And now look at you.
Corey, you just graduated college and have the whole world in your grasp. Still unsure what you'll be, but I know what you'll become. A success at anything you decide to do. And unlike many, you have a good enough grasp on life to define your success in hearts touched as opposed to dollars earned. Guess you were actually listening at times.
Erika, you're a young woman ready to enter the world of teaching and molding young minds. After playing surrogate Mom to your younger sisters, this should come as no surprise. Sometimes maturity and self confidence take time to develop. Yours became apparent when you were four years old.
And Julia, my little butterfly dancer. Jules. Juice Box. Ready to enter college with your plan so in place. I wasn't there to help you formulate it, only to coach you, but like everything you do, you do it with abandon. No "I" left undotted and "T" left uncrossed.
Never forget the time you cartwheeled down Mtn. Wachusett. All 4.3 miles on the dirt road. Hands bleeding. Rocks embedded. Why did you do it? Because you said you could.
Gotta forgive me for getting sentimental. It's Father's Day on Sunday and I get like this every darn year. Wondered if I could have done more to be a good father. I think I was, but sometimes you wish you could have done things differently. And so I critique.
I remember each of your births so vividly; every detail etched in my mind forever. The look fo joy on your Mother's face. The sound of the doctor's voice announcing "It's a boy, Mr. and Mrs. Civin" followed three years later by "It's a girl, Mr. and Mrs. Civin, then three years again by "It's another girl, Dawn and Todd."
I remember late night feedings and diaper rash and holding you tight while I rocked you to sleep. The way you grasped my finger tightly as you nodded off to dreamland. Testing the temperature of the water prior to your baths.
I can still smell the sweet scent of clean baby after you got out of your tub. Dripping your bottle on my forearm to make sure I didn't scald your tiny little tongues and tasting those God awful creamed peas in an effort to trick you into thinking they actually tasted good. First sounds...first words..first steps...first everythings.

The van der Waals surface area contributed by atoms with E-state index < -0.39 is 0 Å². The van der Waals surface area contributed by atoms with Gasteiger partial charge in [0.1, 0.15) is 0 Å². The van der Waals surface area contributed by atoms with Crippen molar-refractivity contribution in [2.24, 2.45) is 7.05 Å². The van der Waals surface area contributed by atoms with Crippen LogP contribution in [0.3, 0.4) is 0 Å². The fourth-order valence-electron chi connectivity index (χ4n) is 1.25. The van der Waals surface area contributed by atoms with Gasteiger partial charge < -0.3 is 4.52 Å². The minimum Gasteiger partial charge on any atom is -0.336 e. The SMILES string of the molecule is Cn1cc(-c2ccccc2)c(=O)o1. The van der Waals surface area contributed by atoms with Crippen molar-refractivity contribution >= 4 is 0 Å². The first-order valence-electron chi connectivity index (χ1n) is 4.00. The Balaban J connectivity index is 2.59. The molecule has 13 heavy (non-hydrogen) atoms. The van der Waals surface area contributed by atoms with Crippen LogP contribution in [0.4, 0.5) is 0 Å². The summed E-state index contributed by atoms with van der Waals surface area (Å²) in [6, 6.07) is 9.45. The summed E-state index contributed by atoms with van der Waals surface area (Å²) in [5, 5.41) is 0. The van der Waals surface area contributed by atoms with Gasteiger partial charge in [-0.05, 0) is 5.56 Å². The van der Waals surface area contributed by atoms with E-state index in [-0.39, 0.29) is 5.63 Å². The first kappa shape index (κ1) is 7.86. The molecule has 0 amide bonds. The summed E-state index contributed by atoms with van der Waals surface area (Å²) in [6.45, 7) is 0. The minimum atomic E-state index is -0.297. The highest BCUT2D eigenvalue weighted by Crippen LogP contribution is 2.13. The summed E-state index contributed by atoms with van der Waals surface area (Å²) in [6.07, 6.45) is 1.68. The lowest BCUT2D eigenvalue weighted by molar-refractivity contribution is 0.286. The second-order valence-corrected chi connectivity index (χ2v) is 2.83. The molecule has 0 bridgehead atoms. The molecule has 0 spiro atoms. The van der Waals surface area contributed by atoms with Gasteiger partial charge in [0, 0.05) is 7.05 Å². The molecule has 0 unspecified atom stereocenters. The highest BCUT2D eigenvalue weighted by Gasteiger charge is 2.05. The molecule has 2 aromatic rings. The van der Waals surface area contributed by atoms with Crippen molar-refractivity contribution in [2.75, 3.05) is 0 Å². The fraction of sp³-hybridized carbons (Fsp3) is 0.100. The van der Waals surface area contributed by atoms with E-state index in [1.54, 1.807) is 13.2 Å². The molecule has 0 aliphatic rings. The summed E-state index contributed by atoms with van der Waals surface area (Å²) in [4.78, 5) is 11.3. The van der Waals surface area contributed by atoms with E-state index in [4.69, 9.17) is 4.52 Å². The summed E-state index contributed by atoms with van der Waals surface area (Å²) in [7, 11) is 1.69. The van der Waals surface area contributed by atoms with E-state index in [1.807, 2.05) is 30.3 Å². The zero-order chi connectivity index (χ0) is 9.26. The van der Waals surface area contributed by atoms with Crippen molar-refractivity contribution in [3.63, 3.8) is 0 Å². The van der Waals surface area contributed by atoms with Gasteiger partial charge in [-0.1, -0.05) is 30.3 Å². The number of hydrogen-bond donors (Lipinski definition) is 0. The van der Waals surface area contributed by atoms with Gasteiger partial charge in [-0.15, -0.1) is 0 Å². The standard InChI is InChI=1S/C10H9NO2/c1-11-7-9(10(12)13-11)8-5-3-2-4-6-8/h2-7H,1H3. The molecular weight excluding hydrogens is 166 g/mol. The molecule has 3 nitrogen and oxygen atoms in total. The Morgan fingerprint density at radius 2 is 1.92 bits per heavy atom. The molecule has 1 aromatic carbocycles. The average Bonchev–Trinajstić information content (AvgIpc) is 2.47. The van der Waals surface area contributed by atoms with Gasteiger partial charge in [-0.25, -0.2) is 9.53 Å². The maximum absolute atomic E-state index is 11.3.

We survived the terrible twos and the almost equally torrential threes. First day of school. First dance lesson. First base hit, first error and even your first and only unassisted triple play. I cheered for every home run and tried to console every swing and a miss.
I clapped feverishly at every arabesque and screamed "BRAVO" at each curtain call. I tried to catch you when you'd fall and watched proudly when you'd brush yourself off and tell me you "didn't need my help" on those times that I didn't arrive in time to make the catch.
I remember every birthday at Chuck E. Cheese, our trips to Disney and our vacations in the "cooooold" water in Maine. I loved when you'd bury me up to my neck at Hampton Beach and then sit back and watch the other families laugh.
I loved feeding the animals at Friendly Farm. I cherished every ice cream cone shared, every shoulder ride given and every Happy Meal enjoyed.
Teaching you to ride a two-wheeler.. hearing you sound out words...listening to you actually read. I'll never forget how my chest swelled with pride as I heard you spell word after word correctly at the spelling bee and the look of horror on Mom and my face as you spelled peninsula. P-E-N-I-S-U-L-A. Peninsula.
"What are you eating, Erika?" "Muffin dough"...you'd say in that little angelic voice. Art projects made out of macaroni...hand prints pressed into wet ceramic...and a shirt and tie made out of construction paper. How I wish I still had them.
I remember how my eyes welled up with tears as you marched with the Little Leaguers in the Memorial Day Parade and with your karate group at Labor Day. I remember you graduating from Daisy Girl Scouts and when you graduated from readiness to first grade. I will forever remember the feeling of pride as each of your teachers told Mom and I "what a pleasure" you were to teach and how eager you were to learn.
I remember every night I tucked you into bed, each prayer you recited and every butterfly kiss, Eskimo kiss, Grandma kiss and regular kiss you'd give to me before you'd nod off to sleep.
Mom and I split up, but you guys never stopped including me in your lives. Every Wednesday and every other weekend I learned about first dates...first kisses...first broken heart..Junior Prom...high school sweethearts..
The future promises to bring college graduations...First job...First promotion and trips down the aisle.
Oh how I wish you had stayed little forever.
What I guess I'm saying kiddos, is that although we'll get together on Sunday for a barbecue and some hugs, I want you to know that every day has been Father's Day with three awesome "kids" like you.
Love you, Daddy
Todd Civin is a freelance writer. Feel free to email him at firstname.lastname@example.org with comments or to request permission to use his stories for content. He is also a supporter of "A Glove of Their Own" the award winning book that teaches us all the importance of Paying it Forward. Visit the site at www.agloveoftheirown.com and purchase the book under today's donor code JNF636 Joe Niekro Foundation.